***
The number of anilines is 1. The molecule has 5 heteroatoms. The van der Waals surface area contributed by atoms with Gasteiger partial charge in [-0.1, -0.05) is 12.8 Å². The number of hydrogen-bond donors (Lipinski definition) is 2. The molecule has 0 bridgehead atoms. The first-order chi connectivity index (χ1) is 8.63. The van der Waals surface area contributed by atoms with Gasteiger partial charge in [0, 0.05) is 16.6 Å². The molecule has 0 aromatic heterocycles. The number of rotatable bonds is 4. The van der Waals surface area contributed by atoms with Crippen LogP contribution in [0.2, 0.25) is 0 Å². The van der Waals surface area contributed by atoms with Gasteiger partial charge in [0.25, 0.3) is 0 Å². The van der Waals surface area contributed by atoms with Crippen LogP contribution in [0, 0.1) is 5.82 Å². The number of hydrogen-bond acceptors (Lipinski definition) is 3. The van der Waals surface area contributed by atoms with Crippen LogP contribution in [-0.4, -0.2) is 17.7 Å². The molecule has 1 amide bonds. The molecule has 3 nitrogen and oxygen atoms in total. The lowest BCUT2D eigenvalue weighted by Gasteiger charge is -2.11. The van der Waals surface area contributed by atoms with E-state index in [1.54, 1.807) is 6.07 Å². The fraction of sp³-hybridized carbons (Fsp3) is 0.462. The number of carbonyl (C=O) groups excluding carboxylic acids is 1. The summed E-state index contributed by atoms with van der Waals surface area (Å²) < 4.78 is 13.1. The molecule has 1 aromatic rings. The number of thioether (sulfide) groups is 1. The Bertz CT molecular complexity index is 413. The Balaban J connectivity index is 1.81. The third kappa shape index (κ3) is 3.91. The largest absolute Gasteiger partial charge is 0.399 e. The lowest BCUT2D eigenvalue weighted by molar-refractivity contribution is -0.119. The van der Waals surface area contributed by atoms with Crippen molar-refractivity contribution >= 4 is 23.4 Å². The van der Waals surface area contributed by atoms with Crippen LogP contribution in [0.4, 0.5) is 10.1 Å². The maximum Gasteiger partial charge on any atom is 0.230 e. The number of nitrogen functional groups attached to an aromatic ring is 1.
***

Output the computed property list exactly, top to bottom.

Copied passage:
The number of anilines is 1. The molecule has 5 heteroatoms. The van der Waals surface area contributed by atoms with Gasteiger partial charge in [-0.1, -0.05) is 12.8 Å². The number of hydrogen-bond donors (Lipinski definition) is 2. The molecule has 0 bridgehead atoms. The first-order chi connectivity index (χ1) is 8.63. The van der Waals surface area contributed by atoms with Gasteiger partial charge in [0, 0.05) is 16.6 Å². The molecule has 0 aromatic heterocycles. The number of rotatable bonds is 4. The van der Waals surface area contributed by atoms with Crippen LogP contribution in [0.2, 0.25) is 0 Å². The van der Waals surface area contributed by atoms with Gasteiger partial charge in [0.25, 0.3) is 0 Å². The van der Waals surface area contributed by atoms with Crippen LogP contribution in [0, 0.1) is 5.82 Å². The number of hydrogen-bond acceptors (Lipinski definition) is 3. The van der Waals surface area contributed by atoms with Crippen LogP contribution in [-0.4, -0.2) is 17.7 Å². The molecule has 1 amide bonds. The molecule has 3 nitrogen and oxygen atoms in total. The lowest BCUT2D eigenvalue weighted by Gasteiger charge is -2.11. The van der Waals surface area contributed by atoms with E-state index in [1.54, 1.807) is 6.07 Å². The fraction of sp³-hybridized carbons (Fsp3) is 0.462. The number of carbonyl (C=O) groups excluding carboxylic acids is 1. The summed E-state index contributed by atoms with van der Waals surface area (Å²) < 4.78 is 13.1. The molecule has 1 aromatic rings. The number of thioether (sulfide) groups is 1. The Bertz CT molecular complexity index is 413. The Balaban J connectivity index is 1.81. The third kappa shape index (κ3) is 3.91. The largest absolute Gasteiger partial charge is 0.399 e. The lowest BCUT2D eigenvalue weighted by molar-refractivity contribution is -0.119. The van der Waals surface area contributed by atoms with Crippen molar-refractivity contribution >= 4 is 23.4 Å². The van der Waals surface area contributed by atoms with Crippen LogP contribution in [0.4, 0.5) is 10.1 Å². The maximum Gasteiger partial charge on any atom is 0.230 e. The number of nitrogen functional groups attached to an aromatic ring is 1.